Operation Fortune: Ruse de Guerre

Unconvincing ruse of a comeback

Special agent Orson Fortune and his stereotypical team of operatives recruit a major Hollywood star to help them foil the dastardly plans of a star-struck, ruthless arms dealer.

Guy Richie exploded onto the movie scene in 1998 with Lock, Stock and Two Smoking Barrels, and followed it up with Snatch. These two screwball crime capers centered on underworld ineptitude and featured colorful characters, hilarious situations and incomprehensible accents. Everyone loved them, including me.

Then he married Madonna, who in 2002 made him feature her talentless self in a remake of Lina Wertmuller’s 1974 Swept Away, an unwatchable five-Razzie flop that’s widely considered to be one of the worst films ever made.

He lost his mojo, and has since been reduced to a journeyman director, responsible for such disasters as Aladdin, Revolver and King Arthur: Legend of the Sword.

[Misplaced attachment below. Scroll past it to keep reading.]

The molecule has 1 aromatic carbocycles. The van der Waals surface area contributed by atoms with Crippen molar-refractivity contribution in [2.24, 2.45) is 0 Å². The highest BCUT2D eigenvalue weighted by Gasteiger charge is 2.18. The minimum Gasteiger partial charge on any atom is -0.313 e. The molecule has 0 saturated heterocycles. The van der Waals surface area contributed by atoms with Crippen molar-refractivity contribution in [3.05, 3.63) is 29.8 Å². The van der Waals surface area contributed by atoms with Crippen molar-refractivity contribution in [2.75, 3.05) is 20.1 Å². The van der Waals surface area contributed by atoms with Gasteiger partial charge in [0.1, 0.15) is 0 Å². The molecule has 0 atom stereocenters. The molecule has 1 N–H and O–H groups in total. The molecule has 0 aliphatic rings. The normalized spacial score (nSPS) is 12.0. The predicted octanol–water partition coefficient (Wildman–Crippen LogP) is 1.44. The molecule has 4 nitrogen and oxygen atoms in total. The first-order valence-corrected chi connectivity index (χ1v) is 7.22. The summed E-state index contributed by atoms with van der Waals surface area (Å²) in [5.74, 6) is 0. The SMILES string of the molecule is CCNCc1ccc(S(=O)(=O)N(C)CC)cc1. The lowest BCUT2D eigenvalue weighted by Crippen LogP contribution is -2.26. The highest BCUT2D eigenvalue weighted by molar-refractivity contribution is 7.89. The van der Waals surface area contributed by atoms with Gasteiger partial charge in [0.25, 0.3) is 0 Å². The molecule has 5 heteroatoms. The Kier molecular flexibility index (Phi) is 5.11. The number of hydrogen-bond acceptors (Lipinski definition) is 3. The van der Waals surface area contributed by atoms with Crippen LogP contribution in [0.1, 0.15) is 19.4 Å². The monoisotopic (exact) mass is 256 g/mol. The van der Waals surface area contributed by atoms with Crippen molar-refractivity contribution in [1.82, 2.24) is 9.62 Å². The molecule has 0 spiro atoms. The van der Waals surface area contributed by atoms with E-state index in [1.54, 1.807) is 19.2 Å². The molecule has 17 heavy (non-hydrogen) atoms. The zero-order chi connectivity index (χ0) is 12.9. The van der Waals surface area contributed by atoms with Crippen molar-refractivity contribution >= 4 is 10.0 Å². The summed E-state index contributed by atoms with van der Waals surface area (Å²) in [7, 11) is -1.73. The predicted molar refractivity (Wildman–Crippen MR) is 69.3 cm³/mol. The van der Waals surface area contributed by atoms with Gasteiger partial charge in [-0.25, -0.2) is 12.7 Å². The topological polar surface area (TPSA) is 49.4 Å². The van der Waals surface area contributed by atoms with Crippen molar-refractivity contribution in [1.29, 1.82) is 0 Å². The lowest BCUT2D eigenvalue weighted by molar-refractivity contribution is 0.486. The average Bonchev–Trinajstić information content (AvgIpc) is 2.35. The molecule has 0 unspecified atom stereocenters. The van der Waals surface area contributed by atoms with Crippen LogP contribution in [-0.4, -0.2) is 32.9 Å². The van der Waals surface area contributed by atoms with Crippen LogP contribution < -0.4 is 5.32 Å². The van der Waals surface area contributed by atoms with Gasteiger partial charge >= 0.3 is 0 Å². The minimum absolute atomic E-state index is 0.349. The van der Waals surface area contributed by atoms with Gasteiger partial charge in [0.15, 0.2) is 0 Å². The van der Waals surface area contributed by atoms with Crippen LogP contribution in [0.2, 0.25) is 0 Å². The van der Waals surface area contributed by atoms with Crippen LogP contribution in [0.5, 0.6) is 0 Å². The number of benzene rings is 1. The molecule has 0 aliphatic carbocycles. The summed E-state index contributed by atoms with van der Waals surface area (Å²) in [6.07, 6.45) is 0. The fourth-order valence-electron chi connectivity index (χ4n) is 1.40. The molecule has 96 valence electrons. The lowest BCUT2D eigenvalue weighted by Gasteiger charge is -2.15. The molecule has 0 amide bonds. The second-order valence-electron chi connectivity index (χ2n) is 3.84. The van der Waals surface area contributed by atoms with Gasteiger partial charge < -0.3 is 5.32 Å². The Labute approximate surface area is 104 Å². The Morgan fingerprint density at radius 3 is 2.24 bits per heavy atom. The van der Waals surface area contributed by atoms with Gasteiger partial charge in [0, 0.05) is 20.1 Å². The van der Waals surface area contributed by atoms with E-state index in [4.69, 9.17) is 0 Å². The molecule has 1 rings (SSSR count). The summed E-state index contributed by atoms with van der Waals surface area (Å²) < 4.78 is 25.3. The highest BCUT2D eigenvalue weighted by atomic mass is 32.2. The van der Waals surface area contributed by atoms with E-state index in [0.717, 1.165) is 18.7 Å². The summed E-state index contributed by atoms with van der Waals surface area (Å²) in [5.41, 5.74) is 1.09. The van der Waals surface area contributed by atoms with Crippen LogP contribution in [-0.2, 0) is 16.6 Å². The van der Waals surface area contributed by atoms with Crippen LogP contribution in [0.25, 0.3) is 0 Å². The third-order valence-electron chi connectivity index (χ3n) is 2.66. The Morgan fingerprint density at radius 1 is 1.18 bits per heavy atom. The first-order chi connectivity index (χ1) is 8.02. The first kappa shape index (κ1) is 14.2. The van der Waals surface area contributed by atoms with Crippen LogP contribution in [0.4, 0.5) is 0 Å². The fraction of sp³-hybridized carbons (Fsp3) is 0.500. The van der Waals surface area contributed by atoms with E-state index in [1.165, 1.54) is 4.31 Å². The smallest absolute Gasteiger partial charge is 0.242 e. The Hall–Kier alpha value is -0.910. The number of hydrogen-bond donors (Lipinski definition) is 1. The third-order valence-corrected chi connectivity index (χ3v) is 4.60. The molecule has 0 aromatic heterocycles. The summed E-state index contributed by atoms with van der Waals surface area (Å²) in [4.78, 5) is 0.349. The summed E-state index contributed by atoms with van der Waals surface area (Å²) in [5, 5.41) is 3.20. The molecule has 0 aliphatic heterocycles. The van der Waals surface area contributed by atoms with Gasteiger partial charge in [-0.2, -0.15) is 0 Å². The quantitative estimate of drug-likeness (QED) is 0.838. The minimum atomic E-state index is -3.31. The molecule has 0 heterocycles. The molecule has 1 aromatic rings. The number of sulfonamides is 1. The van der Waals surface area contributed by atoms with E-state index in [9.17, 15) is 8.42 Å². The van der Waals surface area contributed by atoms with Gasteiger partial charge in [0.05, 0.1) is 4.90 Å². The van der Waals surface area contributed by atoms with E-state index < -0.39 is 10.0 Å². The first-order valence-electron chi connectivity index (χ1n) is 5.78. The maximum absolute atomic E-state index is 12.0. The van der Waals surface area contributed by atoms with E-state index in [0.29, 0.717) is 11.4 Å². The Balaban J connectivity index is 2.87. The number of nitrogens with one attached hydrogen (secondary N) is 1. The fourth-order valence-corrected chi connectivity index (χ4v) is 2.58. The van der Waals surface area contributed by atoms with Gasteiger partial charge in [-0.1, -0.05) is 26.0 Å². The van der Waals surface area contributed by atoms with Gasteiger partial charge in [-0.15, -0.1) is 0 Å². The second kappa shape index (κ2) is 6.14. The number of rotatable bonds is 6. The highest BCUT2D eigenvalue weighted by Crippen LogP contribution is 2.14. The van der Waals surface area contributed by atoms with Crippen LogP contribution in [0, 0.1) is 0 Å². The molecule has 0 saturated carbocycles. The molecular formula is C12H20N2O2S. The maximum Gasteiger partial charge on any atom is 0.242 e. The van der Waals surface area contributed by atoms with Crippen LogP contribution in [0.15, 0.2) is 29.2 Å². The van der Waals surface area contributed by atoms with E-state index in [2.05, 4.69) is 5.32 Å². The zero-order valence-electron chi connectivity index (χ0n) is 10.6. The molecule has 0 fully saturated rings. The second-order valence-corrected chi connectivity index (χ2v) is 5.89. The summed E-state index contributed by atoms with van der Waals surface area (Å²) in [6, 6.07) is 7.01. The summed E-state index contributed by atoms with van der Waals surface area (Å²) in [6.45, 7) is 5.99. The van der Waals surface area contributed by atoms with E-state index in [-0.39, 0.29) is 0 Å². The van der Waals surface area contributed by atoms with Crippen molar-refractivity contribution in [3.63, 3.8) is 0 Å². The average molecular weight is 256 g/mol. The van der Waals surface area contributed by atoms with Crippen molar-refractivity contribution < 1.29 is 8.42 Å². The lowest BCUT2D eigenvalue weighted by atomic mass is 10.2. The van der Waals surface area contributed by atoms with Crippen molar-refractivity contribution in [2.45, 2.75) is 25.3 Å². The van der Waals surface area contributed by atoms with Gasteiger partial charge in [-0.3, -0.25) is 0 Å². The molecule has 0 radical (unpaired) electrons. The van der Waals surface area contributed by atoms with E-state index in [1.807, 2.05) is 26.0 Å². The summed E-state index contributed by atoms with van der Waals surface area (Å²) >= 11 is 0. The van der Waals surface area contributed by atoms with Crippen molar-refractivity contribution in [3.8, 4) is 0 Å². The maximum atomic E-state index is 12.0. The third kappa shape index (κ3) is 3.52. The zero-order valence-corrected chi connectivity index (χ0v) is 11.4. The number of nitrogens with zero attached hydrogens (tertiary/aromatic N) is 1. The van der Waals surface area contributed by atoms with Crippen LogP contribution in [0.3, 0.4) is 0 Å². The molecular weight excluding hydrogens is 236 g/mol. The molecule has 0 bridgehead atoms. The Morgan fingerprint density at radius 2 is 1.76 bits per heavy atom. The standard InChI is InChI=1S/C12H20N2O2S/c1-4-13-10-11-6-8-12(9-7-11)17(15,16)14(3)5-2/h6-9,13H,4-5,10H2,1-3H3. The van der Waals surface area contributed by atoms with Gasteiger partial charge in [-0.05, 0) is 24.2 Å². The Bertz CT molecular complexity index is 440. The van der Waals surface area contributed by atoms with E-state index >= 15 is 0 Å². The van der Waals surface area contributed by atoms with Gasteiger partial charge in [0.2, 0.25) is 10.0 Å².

Now he’s apparently trying to get back to his roots with this convoluted, violent and (mostly) unfunny mess that’s as awkward as its title. All the ingredients are here. Jason Statham (of course), picturesque international locations, mega-yachts, bravado, betrayal, action set-pieces, sexiness, and a star-studded cast (Josh Hartnett, Eddie Marsan, Cary Elwes, Bugzy Malone). But it never gels into anything as entertaining as you would hope.

It’s not a total disaster. Bright spots include Aubrey Plaza, who steals the show with her deadpan delivery and comic timing, and Hugh Grant, having fun in the post-cute phase of his career as the sleazeball villain. And in the right mood it can be seen as daft, instantly forgettable fun. But Lock, Stock it’s not. (114 min)

Out in theatres now.